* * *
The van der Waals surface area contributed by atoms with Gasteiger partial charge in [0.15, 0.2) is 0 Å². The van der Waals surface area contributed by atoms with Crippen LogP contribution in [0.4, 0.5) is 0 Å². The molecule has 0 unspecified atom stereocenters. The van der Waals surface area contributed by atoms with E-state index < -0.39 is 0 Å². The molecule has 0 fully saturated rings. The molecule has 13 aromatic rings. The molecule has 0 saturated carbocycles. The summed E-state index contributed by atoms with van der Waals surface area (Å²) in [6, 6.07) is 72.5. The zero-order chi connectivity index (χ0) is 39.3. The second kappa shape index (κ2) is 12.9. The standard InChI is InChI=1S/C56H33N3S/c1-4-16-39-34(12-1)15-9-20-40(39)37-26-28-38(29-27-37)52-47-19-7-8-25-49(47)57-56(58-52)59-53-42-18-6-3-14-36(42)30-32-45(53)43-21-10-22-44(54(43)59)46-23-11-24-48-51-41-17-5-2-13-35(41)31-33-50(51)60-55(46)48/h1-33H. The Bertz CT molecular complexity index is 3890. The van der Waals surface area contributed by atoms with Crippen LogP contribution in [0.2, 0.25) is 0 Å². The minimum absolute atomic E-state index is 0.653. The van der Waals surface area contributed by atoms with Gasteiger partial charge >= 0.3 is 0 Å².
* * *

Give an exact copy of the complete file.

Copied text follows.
The van der Waals surface area contributed by atoms with Gasteiger partial charge in [0.15, 0.2) is 0 Å². The van der Waals surface area contributed by atoms with Crippen LogP contribution in [0.4, 0.5) is 0 Å². The molecule has 0 unspecified atom stereocenters. The van der Waals surface area contributed by atoms with E-state index < -0.39 is 0 Å². The molecule has 0 fully saturated rings. The molecule has 13 aromatic rings. The molecule has 0 saturated carbocycles. The summed E-state index contributed by atoms with van der Waals surface area (Å²) in [6, 6.07) is 72.5. The zero-order chi connectivity index (χ0) is 39.3. The second kappa shape index (κ2) is 12.9. The standard InChI is InChI=1S/C56H33N3S/c1-4-16-39-34(12-1)15-9-20-40(39)37-26-28-38(29-27-37)52-47-19-7-8-25-49(47)57-56(58-52)59-53-42-18-6-3-14-36(42)30-32-45(53)43-21-10-22-44(54(43)59)46-23-11-24-48-51-41-17-5-2-13-35(41)31-33-50(51)60-55(46)48/h1-33H. The Bertz CT molecular complexity index is 3890. The van der Waals surface area contributed by atoms with Crippen LogP contribution in [0.2, 0.25) is 0 Å². The minimum absolute atomic E-state index is 0.653. The van der Waals surface area contributed by atoms with Gasteiger partial charge >= 0.3 is 0 Å².